But Lemon refused to back down, claiming that he can do exactly that with the AR-15 that he purchased in Colorado and accusing Ferguson of "getting into semantics."
Well, yeah, it is semantics, but it matters. Journalism involves educating audiences with precise and accurate language. In this case, if Lemon had known what he was talking about, he could have challenged Ferguson on some important points.
First, the facts: There are "full-automatic" and "semi-automatic" firearms (as well as some other categories that don't really figure into this conversation). Fully automatic weapons continue to fire rounds of ammunition as long as the trigger is held down—machine guns, chiefly. These are highly regulated and extremely difficult to obtain, unless you're a licensed dealer or a rich collector. And even then, getting your Gatling gun on is not easy.
Far more common are semi-autos, guns that fire a single round with every pull of the trigger. These include most home-defense pistols and shotguns sold today, as well as the nasty-looking and easily obtainable assault-style weapons, like the AR-15, to which Lemon refers above.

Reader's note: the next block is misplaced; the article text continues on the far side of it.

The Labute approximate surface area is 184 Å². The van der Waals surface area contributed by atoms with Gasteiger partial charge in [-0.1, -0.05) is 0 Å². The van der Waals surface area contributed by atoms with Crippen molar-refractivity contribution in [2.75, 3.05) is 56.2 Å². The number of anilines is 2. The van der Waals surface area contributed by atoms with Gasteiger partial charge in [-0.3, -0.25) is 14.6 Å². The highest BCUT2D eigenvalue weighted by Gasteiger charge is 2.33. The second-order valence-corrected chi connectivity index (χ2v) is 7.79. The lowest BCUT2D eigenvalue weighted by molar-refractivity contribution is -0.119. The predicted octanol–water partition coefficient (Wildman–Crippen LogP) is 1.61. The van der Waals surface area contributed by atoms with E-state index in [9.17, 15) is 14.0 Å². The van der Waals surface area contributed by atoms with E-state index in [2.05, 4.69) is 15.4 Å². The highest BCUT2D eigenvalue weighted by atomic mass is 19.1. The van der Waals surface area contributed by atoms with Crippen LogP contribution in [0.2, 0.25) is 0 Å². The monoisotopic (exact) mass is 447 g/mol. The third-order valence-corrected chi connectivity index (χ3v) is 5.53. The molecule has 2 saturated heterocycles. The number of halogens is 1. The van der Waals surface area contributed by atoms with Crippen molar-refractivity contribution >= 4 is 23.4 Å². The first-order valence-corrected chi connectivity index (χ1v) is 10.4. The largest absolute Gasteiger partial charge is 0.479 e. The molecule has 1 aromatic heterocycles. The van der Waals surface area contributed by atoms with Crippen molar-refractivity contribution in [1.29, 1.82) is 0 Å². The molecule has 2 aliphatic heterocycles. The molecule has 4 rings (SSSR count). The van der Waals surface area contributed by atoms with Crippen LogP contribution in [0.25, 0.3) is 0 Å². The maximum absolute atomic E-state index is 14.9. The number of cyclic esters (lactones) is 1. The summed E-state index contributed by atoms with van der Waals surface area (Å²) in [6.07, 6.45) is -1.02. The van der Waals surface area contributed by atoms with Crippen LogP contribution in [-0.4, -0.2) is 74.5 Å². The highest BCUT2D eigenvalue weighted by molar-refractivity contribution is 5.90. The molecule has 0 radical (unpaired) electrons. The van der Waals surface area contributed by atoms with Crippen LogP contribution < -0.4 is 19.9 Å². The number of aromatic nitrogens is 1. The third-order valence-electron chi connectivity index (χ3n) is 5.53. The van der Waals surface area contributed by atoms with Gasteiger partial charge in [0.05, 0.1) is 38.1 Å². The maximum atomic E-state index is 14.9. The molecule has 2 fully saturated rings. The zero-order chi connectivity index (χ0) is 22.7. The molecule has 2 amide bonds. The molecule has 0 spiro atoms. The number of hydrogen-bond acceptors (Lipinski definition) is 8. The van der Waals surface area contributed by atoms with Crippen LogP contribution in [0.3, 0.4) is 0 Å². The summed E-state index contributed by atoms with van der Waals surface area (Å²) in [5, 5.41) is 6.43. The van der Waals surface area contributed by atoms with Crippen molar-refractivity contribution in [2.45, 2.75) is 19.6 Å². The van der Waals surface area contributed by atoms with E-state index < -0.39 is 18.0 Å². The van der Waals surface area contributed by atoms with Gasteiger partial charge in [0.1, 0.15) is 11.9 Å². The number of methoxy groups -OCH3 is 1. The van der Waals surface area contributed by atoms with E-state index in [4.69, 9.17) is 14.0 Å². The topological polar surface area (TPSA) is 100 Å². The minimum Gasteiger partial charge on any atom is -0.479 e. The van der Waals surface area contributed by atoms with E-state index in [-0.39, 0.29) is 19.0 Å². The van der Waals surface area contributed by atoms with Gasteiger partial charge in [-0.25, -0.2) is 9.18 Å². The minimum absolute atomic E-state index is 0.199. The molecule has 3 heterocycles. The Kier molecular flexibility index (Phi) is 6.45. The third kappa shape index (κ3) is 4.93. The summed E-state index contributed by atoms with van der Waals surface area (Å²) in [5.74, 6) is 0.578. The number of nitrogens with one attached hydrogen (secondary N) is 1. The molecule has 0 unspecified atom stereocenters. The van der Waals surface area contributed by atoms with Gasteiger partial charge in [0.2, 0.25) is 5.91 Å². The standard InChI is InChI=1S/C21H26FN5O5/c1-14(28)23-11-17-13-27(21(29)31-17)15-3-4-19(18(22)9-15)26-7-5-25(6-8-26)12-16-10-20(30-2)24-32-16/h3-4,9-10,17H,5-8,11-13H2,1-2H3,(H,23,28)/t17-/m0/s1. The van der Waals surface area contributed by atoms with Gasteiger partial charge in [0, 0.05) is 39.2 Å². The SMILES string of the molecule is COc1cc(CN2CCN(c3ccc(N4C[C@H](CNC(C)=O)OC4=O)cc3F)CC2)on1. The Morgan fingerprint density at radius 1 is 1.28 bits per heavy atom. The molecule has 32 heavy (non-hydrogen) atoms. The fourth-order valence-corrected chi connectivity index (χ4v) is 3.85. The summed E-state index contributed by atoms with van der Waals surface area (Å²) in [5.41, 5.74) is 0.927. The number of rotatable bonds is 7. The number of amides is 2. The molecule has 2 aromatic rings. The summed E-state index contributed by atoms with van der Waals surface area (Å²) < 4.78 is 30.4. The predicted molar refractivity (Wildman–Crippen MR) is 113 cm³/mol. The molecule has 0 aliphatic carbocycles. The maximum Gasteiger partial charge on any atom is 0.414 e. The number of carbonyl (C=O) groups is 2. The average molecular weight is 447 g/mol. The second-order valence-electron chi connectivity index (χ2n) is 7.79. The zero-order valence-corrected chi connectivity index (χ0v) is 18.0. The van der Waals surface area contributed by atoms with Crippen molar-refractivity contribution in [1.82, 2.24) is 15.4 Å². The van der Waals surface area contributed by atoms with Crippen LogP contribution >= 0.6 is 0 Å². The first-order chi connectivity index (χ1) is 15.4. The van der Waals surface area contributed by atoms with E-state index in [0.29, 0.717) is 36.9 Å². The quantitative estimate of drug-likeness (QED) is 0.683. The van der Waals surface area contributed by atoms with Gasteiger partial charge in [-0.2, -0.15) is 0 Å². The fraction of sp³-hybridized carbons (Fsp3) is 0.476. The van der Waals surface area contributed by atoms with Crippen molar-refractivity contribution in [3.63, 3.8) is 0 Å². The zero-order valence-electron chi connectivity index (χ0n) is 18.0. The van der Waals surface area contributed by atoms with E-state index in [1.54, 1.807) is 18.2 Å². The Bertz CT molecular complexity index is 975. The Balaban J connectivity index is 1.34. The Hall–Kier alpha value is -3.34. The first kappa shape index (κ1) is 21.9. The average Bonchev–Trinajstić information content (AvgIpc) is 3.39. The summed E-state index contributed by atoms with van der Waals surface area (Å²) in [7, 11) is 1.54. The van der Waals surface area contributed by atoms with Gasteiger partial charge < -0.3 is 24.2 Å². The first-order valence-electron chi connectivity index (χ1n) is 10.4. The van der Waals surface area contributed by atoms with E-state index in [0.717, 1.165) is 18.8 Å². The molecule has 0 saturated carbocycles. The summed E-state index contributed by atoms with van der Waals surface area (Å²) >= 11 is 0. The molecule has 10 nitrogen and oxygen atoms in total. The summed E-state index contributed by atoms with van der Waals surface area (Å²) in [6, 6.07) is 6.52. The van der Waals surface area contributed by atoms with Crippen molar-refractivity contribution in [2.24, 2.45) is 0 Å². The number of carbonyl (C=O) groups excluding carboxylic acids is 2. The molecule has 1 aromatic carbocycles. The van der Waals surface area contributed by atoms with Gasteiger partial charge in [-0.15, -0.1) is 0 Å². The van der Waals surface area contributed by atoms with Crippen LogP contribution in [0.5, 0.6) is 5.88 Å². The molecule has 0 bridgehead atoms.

Technically, all of these weapons are automatic firearms of one type or another, but most people in the know use the term "automatic" to refer exclusively to the rarer full-auto guns. Lemon and many other journalists aren't savvy to these subtleties. As a result, fairly or unfairly, they lose a lot of credibility in trying to address gun policy.
More importantly, their ignorance deprives them of an opportunity to address some real policy problems. In federal law, the distinction between full-auto and semi-auto is a somewhat antiquated one, and new technology is finding a lot of loopholes around it. Take a gander, for example, at this fancy rapid-fire thing:
Looks and sounds like a machine gun, huh? Except it isn't, and it's totally legal, as Mother Jones has reported: